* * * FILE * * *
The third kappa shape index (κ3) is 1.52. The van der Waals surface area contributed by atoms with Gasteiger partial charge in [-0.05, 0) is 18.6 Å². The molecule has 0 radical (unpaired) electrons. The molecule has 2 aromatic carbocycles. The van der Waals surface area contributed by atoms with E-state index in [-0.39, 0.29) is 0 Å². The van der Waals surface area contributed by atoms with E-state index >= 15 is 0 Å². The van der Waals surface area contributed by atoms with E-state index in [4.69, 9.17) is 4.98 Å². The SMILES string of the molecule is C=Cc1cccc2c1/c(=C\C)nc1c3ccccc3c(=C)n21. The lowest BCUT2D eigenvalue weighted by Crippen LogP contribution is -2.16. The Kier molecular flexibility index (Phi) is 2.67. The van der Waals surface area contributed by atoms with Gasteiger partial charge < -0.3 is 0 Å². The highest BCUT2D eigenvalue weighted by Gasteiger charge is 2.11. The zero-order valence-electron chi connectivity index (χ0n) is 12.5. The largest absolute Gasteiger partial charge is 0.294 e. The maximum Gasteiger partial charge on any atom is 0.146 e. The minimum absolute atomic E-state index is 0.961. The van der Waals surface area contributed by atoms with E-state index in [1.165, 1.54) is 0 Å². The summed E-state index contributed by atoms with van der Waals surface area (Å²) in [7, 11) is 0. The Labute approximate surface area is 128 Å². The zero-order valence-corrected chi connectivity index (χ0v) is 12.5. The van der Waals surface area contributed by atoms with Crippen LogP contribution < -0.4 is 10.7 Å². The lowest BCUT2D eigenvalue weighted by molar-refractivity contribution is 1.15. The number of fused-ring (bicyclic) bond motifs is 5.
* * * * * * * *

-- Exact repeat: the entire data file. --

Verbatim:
The third kappa shape index (κ3) is 1.52. The van der Waals surface area contributed by atoms with Gasteiger partial charge in [-0.05, 0) is 18.6 Å². The molecule has 0 radical (unpaired) electrons. The molecule has 2 aromatic carbocycles. The van der Waals surface area contributed by atoms with E-state index in [-0.39, 0.29) is 0 Å². The van der Waals surface area contributed by atoms with E-state index >= 15 is 0 Å². The van der Waals surface area contributed by atoms with E-state index in [4.69, 9.17) is 4.98 Å². The SMILES string of the molecule is C=Cc1cccc2c1/c(=C\C)nc1c3ccccc3c(=C)n21. The lowest BCUT2D eigenvalue weighted by Crippen LogP contribution is -2.16. The Kier molecular flexibility index (Phi) is 2.67. The van der Waals surface area contributed by atoms with Gasteiger partial charge < -0.3 is 0 Å². The highest BCUT2D eigenvalue weighted by Gasteiger charge is 2.11. The zero-order valence-electron chi connectivity index (χ0n) is 12.5. The largest absolute Gasteiger partial charge is 0.294 e. The maximum Gasteiger partial charge on any atom is 0.146 e. The minimum absolute atomic E-state index is 0.961. The van der Waals surface area contributed by atoms with E-state index in [1.165, 1.54) is 0 Å². The summed E-state index contributed by atoms with van der Waals surface area (Å²) in [7, 11) is 0. The Labute approximate surface area is 128 Å². The zero-order valence-corrected chi connectivity index (χ0v) is 12.5. The van der Waals surface area contributed by atoms with Crippen LogP contribution < -0.4 is 10.7 Å². The lowest BCUT2D eigenvalue weighted by molar-refractivity contribution is 1.15. The number of fused-ring (bicyclic) bond motifs is 5.